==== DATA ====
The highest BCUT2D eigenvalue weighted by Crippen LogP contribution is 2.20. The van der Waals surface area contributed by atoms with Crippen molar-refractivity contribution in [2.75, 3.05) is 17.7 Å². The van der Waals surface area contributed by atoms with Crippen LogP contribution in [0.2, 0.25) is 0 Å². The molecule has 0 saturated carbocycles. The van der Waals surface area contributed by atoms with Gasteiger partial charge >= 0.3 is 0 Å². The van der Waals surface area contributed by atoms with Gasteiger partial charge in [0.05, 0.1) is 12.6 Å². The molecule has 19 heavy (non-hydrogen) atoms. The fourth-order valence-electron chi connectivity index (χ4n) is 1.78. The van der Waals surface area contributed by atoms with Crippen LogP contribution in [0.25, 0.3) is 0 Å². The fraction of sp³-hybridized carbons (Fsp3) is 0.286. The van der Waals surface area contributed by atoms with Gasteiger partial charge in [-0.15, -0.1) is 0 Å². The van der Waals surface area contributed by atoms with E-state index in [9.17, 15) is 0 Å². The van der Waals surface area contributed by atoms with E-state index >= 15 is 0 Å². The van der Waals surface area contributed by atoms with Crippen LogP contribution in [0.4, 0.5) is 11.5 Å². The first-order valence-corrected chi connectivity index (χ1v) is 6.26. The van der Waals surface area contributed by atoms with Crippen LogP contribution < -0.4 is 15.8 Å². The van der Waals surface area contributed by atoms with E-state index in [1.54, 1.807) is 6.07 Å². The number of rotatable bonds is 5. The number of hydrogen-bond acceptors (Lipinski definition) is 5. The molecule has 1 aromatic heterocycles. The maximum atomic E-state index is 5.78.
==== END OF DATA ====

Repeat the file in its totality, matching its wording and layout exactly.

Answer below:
The highest BCUT2D eigenvalue weighted by Crippen LogP contribution is 2.20. The van der Waals surface area contributed by atoms with Crippen molar-refractivity contribution in [2.75, 3.05) is 17.7 Å². The van der Waals surface area contributed by atoms with Crippen LogP contribution in [0.2, 0.25) is 0 Å². The molecule has 0 saturated carbocycles. The van der Waals surface area contributed by atoms with Gasteiger partial charge >= 0.3 is 0 Å². The van der Waals surface area contributed by atoms with Gasteiger partial charge in [0.05, 0.1) is 12.6 Å². The molecule has 19 heavy (non-hydrogen) atoms. The fourth-order valence-electron chi connectivity index (χ4n) is 1.78. The van der Waals surface area contributed by atoms with Crippen LogP contribution in [0.25, 0.3) is 0 Å². The fraction of sp³-hybridized carbons (Fsp3) is 0.286. The van der Waals surface area contributed by atoms with Gasteiger partial charge in [-0.15, -0.1) is 0 Å². The van der Waals surface area contributed by atoms with E-state index in [9.17, 15) is 0 Å². The van der Waals surface area contributed by atoms with E-state index >= 15 is 0 Å². The van der Waals surface area contributed by atoms with Crippen LogP contribution in [0.4, 0.5) is 11.5 Å². The first-order valence-corrected chi connectivity index (χ1v) is 6.26. The van der Waals surface area contributed by atoms with Crippen LogP contribution < -0.4 is 15.8 Å². The van der Waals surface area contributed by atoms with E-state index in [1.54, 1.807) is 6.07 Å². The number of rotatable bonds is 5. The number of hydrogen-bond acceptors (Lipinski definition) is 5. The molecule has 1 aromatic heterocycles. The maximum atomic E-state index is 5.78.